Canfor says it will not contemplate a restart of its Taylor pulp mill until transportation service returns to more normal levels for all of its pulp and paper mill operations.
This despite “modest improvements” in the B.C.’s transportation network as the company said in a second quarter update Thursday that “a constrained rail service network” continues to put pressure on its mill operations and shipments.
The company reported pulp production of 187,000 tonnes for the second quarter of 2022, up 11,000 tonnes, or 6%, from the previous quarter. Production of bleached chemi-thermo mechanical pulp at its Taylor mill has been cut by 60,000 tonnes since being curtailed in February.
Canfor said its continuing “to closely monitor the supply chain challenges and will adjust future operating plans accordingly, through the balance of 2022.”
“Notwithstanding the modest improvement in BC’s transportation networks seen in the later part of the second quarter, results in the third quarter are anticipated to reflect the continued impact of and uncertainties associated with a constrained rail service network and the related pressures on [Canfor Pulp Product Inc.] operations and shipments,” the company said.
“Furthermore, it is projected that a restart of Taylor will not be contemplated until such time as there is a return to more normal transportation service levels to all of CPPI’s pulp and paper mills.”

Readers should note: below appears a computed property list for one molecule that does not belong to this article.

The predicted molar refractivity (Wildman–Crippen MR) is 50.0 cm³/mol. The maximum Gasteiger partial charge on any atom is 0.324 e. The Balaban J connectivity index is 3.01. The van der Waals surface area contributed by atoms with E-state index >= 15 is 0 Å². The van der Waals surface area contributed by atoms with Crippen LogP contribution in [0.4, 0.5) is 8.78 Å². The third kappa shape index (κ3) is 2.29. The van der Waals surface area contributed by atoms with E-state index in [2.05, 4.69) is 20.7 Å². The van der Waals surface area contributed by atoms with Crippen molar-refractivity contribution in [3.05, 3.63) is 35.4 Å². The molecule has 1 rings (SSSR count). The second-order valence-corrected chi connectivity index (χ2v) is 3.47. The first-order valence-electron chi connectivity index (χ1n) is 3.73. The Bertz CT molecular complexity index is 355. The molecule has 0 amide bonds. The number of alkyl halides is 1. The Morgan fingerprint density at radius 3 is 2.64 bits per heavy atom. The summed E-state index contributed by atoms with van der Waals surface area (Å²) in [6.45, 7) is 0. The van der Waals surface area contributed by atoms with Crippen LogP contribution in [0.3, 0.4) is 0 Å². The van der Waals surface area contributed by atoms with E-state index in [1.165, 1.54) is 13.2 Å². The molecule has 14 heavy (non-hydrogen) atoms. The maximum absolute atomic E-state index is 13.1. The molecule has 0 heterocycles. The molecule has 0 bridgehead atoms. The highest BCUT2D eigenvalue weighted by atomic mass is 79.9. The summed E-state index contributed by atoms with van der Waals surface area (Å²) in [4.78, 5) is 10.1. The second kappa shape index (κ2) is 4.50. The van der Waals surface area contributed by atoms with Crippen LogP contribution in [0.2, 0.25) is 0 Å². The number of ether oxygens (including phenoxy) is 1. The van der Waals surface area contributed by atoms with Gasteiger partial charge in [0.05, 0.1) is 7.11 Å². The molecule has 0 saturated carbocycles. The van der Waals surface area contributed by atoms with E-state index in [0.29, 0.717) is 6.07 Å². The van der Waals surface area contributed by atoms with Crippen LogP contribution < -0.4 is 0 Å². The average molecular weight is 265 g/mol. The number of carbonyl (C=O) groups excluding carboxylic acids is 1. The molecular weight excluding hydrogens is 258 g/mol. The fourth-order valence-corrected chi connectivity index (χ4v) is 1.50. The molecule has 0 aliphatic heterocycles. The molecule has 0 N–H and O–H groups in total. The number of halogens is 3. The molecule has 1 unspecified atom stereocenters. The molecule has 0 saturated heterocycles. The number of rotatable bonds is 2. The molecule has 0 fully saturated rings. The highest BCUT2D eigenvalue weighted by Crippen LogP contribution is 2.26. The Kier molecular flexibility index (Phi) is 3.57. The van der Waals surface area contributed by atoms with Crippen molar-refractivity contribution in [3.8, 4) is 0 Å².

The Taylor mill produces bleached chemi-thermo mechanical pulp, with an annual production capacity of 230,000 tonnes. The pulp is used for products such as packaging and tissue.
The mill was first curtailed for a “minimum” six weeks in February, which was extended for another six weeks in March and again in May. The mill was also curtailed in December because of shipping interruptions brought on by severe flooding in the Lower Mainland.
Pulp production company-wide was down was down 103,000 tonnes, or 36%, compared to the second quarter of 2021, due mainly to the curtailment at Taylor and maintenance at its Northwood pulp mill in Prince George, according to the report.
In its update, Canfor said the costs of pulp manufacturing are “significantly higher” compared to the same period last year, “mostly attributable to lower production combined with market-related increases in fibre costs as well as higher energy and chemical costs in the current quarter.”
The company said average unit sales of BCTMP had “moderately improved” quarter-to-quarter due to an uptick in global demand, however, compared to the same period last year were significantly lower “as lower US-dollar pricing more than outweighed the weaker Canadian dollar.